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Tea Party Menu


When I started thinking about what I wanted my birthday party to be like, I imagined inviting friends over for a relaxed afternoon with lots of chatting and, of course, lots of tasty things to eat. That sounded like the perfect opportunity to host afternoon tea, and I decided on serving traditional tea fare. We munched on tea sandwiches, scones, Russian tea cakes, and fresh berry skewers. For the sandwiches, I went with two of my favorites: egg salad and caprese on buttermilk bread (recipes below). (Side note: I normally don’t eat white bread, but it seems like a must for tea sandwiches, doesn’t it?) 
My friend Jennifer brought boxes of macarons, bless her heart. I’m telling you, it could not get any better. These people are so nice to me!
The Russian tea cakes and the scones were both so easy to make, but the scones were much more popular. In fact, I think the scone recipe may be my new favorite. They’re the kind that will make you look forward to breakfast in the morning — if you have any left, which we did, because we were apparently planning to feed an army and made twice as much food as we needed, but more food is always better than not enough, right?
Devonshire cream (from World Market) and lemon curd (from Trader Joe’s) were served with the scones.
And finally, we ate a decadent banana cake with cream cheese frosting homemade with love and sprinkles. (Thanks, Denise!) I’ll be sure to make and share this recipe ASAP because it tastes just like my favorite banana cake from Icing on the Cake. (Amazing!!)
Egg Salad
Adapted from The Pioneer Woman
Serves 4
8 whole Hard Boiled Eggs, Peeled
4 Tablespoons Mayonnaise
1 Tablespoon Dijon Mustard
3 teaspoons Red Wine Vinegar
1/2 teaspoon Salt
Black Pepper To Taste
1 teaspoon Chives Chopped
1/4 Shallot, Minced
Preparation Instructions
Combine all ingredients except for chopped chives in the bowl of a food processor. Pulse a few times, scraping the bowl once or twice if necessary. Continue pulsing until salad reaches the consistency you want.
Remove blade from bowl and stir in chives and shallots. Check seasoning and adjust as necessary.
Serve on a sandwich (spread bread with a mix of Dijon and mayonnaise).
Caprese Sandwich
Serves 4
2 tomatos, sliced
1 cup spinach
1 cup basil
2 fresh mozzarella balls, sliced
2 tablespoons pesto
8 slices of bread
Preparation Instructions
Spread slices of bread with pesto. Layer mozzarella slices, tomato slices, spinach and basil in each sandwich.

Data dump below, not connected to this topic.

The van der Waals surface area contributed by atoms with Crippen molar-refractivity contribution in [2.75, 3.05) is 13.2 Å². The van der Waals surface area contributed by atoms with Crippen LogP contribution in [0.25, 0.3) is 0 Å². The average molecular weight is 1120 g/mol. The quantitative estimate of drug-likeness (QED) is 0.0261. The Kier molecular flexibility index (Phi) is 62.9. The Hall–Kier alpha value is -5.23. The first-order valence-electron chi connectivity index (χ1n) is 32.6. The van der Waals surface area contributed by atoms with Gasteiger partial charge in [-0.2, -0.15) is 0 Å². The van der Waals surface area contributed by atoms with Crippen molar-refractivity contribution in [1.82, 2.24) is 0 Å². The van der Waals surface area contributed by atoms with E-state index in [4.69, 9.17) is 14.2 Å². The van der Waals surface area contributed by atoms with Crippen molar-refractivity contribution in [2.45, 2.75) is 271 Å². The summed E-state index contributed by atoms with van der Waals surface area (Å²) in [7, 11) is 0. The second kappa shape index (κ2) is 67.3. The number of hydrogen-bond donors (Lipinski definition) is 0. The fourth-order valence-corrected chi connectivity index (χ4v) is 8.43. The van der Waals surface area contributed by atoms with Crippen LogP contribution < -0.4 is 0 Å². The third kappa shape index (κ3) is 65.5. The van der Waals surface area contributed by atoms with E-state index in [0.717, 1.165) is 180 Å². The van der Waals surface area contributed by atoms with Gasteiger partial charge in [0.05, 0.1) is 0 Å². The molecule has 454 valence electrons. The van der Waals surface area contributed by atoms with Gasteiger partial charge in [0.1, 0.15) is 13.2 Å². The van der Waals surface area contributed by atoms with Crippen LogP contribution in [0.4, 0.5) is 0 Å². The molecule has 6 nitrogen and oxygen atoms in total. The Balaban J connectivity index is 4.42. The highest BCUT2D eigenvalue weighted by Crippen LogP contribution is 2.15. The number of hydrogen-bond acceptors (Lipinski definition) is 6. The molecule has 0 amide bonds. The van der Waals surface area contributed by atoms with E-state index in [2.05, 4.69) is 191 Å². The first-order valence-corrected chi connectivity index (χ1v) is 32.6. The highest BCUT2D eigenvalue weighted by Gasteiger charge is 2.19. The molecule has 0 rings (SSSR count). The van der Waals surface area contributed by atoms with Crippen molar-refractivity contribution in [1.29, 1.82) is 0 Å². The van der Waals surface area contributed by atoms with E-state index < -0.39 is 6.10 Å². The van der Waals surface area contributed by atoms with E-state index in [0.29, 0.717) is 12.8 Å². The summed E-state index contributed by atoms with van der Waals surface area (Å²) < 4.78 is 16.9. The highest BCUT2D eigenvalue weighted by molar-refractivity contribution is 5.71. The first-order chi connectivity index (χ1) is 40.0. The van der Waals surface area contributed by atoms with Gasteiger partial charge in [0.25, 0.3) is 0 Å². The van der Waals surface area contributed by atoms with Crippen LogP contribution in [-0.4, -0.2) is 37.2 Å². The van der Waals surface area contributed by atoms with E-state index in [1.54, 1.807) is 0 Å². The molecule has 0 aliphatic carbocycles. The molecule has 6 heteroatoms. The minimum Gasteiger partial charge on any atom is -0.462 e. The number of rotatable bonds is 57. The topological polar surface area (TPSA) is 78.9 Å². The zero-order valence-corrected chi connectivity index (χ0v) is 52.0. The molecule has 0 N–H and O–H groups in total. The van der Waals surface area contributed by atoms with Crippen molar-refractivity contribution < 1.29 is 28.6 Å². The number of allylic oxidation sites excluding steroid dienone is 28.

Dreamy Cream Scones
Adapted from Smitten Kitchen
2 cups (10 ounces) unbleached all-purpose flour, preferably a low-protein brand such as Gold Medal or Pillsbury
1 tablespoon baking powder
3 tablespoons sugar
1/2 teaspoon salt
5 tablespoons chilled, unsalted butter, cut into 1/4-inch cubes
1/2 cup currants (optional, I skipped these since I like plain scones with my tea and cream and lemon curd)
1 cup heavy cream
1. Adjust oven rack to middle position and heat oven to 425°F.
2. Place flour, baking powder, sugar and salt in large bowl or work bowl of food processor fitted with steel blade. Whisk together or pulse six times.
3. If making by hand, use two knives, a pastry blender or your fingertips and quickly cut in butter until mixture resembles coarse meal, with a few slightly larger butter lumps. Stir in currants. If using food processor, remove cover and distribute butter evenly over dry ingredients. Cover and pulse 12 times, each pulse lasting 1 second. Add currants and pulse one more time. Transfer dough to large bowl.
4. Stir in heavy cream with a rubber spatula or fork until dough begins to form, about 30 seconds.
5. Transfer dough and all dry, floury bits to countertop and knead dough by hand just until it comes together into a rough, sticky ball, 5 to 10 seconds. Form scones by either a) pressing the dough into an 8-inch cake pan, then turning the dough out onto a lightly floured work surface, cutting the dough into 8 wedges with either a knife or bench scraper (the book’s suggestion) or b) patting the dough onto a lightly floured work surface into a 3/4-inch thick circle, cutting pieces with a biscuit cutter, and pressing remaining scraps back into another piece (what I did) and cutting until dough has been used up. (Be warned if you use this latter method, the scones that are made from the remaining scraps will be much lumpier and less pretty, but taste fine. As in, I understand why they suggested the first method.)
6. Place rounds or wedges on ungreased baking sheet and bake until scone tops are light brown, 12 to 15 minutes. Cool on wire rack for at least 10 minutes. Serve warm or at room temperature.

Last modified: January 10, 2019